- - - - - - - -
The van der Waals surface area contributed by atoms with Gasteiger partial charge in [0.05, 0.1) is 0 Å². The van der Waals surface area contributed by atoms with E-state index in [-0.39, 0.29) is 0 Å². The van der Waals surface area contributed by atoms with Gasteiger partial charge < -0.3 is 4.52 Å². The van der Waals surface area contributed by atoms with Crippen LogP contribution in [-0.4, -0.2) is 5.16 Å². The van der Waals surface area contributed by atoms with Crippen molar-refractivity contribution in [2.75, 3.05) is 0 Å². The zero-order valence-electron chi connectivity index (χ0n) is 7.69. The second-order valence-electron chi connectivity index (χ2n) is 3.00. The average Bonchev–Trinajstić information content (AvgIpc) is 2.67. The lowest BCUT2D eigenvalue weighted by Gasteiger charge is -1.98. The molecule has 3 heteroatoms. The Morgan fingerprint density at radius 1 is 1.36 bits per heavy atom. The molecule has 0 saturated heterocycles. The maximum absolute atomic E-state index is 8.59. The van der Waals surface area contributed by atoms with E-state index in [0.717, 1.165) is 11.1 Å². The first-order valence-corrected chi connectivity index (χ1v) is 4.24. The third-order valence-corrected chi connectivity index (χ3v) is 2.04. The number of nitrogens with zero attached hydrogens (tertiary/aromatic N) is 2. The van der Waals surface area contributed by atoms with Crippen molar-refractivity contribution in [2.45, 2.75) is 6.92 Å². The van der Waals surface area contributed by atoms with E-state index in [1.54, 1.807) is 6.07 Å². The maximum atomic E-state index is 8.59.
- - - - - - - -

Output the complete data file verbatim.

The van der Waals surface area contributed by atoms with Gasteiger partial charge in [0.05, 0.1) is 0 Å². The van der Waals surface area contributed by atoms with E-state index in [-0.39, 0.29) is 0 Å². The van der Waals surface area contributed by atoms with Gasteiger partial charge < -0.3 is 4.52 Å². The van der Waals surface area contributed by atoms with Crippen LogP contribution in [-0.4, -0.2) is 5.16 Å². The van der Waals surface area contributed by atoms with Crippen molar-refractivity contribution in [2.75, 3.05) is 0 Å². The zero-order valence-electron chi connectivity index (χ0n) is 7.69. The second-order valence-electron chi connectivity index (χ2n) is 3.00. The average Bonchev–Trinajstić information content (AvgIpc) is 2.67. The lowest BCUT2D eigenvalue weighted by Gasteiger charge is -1.98. The molecule has 3 heteroatoms. The Morgan fingerprint density at radius 1 is 1.36 bits per heavy atom. The molecule has 0 saturated heterocycles. The maximum absolute atomic E-state index is 8.59. The van der Waals surface area contributed by atoms with E-state index in [0.717, 1.165) is 11.1 Å². The first-order valence-corrected chi connectivity index (χ1v) is 4.24. The third-order valence-corrected chi connectivity index (χ3v) is 2.04. The number of nitrogens with zero attached hydrogens (tertiary/aromatic N) is 2. The van der Waals surface area contributed by atoms with Crippen molar-refractivity contribution in [2.45, 2.75) is 6.92 Å². The van der Waals surface area contributed by atoms with E-state index in [1.54, 1.807) is 6.07 Å². The maximum atomic E-state index is 8.59.